Finally, Dan Abramov recently gave a great talk at JS Conf Iceland where he demoed two upcoming aspects of React's "async rendering": time-slicing will allow React to split up update calculations for smoother updates, and "React Suspense" will allow deeply nested components to delay their rendering until fetched data is available. Unfortunately, shortly after the talk, a site known for writing misleading and poorly-written articles about React put up a post claiming that "Dan Abramov announced a new 'future-fetcher' library that replaces Redux", and linked a tweet by Kent C Dodds with that statement as evidence.
One of the problems with social media is that it's easy for misinformation to spread quickly. And especially in this case, because that widely-spread article about Dan announcing a "future-fetcher" library was completely and utterly wrong! Dan's announcement was purely about async React capabilities, and had nothing to do with Redux. In addition, Kent's tweet about Redux being replaced was literally a joke tweet in a joke Twitter "live-commentary" thread about the talk. The article was either a complete misunderstanding of the React ecosystem, or a deliberate attempt to spread confusion and FUD.
As a Redux maintainer, I can assure you that Redux isn't going anywhere. The Redux core library is stable, and we've actually got a 4.0 beta release available. Despite the major version bump, it's really just about cleaning up some edge cases and improving the TypeScript typings. Besides that, the Redux ecosystem is thriving.
The real interesting near-future work is around the React-Redux library. We're going to be updating it to work better with React's async capabilities. We have an open issue for discussion of how Redux will work with async React, and I created a proof of concept PR that updates
connect to use the new context API. There will be more work needed over the next few months, but we're committed to ensuring that React and Redux continue to be a great choice for building applications.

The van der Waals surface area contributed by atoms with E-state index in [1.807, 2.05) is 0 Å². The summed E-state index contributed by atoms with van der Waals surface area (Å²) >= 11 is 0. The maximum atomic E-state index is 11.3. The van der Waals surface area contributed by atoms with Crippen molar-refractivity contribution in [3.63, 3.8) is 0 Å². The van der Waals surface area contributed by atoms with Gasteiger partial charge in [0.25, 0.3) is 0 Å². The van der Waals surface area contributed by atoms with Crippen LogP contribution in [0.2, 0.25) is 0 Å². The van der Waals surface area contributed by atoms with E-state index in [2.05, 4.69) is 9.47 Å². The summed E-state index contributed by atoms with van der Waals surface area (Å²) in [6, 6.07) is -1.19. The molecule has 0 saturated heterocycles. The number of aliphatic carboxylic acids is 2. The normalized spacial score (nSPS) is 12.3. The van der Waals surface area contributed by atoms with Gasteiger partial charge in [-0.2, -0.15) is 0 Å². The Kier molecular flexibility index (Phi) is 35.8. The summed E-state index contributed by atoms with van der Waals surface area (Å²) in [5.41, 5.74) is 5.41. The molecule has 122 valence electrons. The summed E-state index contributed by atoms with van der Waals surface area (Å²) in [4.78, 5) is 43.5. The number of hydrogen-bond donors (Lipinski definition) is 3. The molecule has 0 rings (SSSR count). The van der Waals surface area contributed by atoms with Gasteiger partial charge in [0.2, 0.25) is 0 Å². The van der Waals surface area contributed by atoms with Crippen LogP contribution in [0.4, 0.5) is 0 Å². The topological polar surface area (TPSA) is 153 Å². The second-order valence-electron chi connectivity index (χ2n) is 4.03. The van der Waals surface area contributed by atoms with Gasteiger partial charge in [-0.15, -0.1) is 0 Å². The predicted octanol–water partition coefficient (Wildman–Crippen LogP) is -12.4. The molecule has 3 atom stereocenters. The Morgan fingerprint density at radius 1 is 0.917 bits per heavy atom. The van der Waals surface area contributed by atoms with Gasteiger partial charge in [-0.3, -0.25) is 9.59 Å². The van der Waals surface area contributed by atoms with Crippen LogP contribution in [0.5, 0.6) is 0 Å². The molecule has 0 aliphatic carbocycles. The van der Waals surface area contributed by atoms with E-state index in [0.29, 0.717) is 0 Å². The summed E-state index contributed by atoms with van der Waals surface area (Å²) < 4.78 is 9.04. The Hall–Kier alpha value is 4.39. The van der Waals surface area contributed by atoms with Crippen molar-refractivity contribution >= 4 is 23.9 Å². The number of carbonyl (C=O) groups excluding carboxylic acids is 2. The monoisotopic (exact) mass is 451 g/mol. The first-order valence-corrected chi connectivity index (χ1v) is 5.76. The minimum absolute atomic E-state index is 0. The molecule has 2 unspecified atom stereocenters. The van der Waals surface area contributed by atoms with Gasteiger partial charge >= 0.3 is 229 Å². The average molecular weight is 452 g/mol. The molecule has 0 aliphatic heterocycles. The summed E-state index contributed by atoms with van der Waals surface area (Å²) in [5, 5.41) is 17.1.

So with all that in mind, it's a great time to learn how to use Redux. As always, I'll close with some links to further resources:
- The official Redux docs. I just updated the README to include a quick list of learning resources, and there's a more extensive list of Redux learning resources that cover many aspects of using Redux.
- I've got a blog post with my suggested list of resources for learning Redux
- My React/Redux links list has an extensive section full of Redux tutorials
- My "Practical Redux" blog tutorial series demonstrates a variety of real-world Redux and React techniques through building a sample application, and I've also created an interactive "Practical Redux" course on Educative.io.
I'd also encourage people to really understand when and why they should use Redux. Some suggested articles:
- The Redux FAQ entry on "When should I use Redux?"
- Dan Abramov's post You Might Not Need Redux, which discusses the tradeoffs Redux asks you to make and some of the benefits you get in return
- My two part post The Tao of Redux, Part 1 - Implementation and Intent and The Tao of Redux, Part 2 - Practice and Philosophy, which look into the history and intent behind how Redux was designed, how it's meant to be used, and why common usage patterns exist.
Besides all the articles and posts and links, I'm going to be teaching a series of "Redux Fundamentals" workshops through Workshop.me! I'm excited for this chance to spend a couple days helping people learn exactly how Redux works and how to use it.
My first "Redux Fundamentals" workshop is April 19-20, in New York City, with other workshop locations and dates TBD later this year. Tickets for the NYC workshop are still available! If you're not in NYC, or are already comfortable with Redux, spread the word to someone you know who might be interested! :)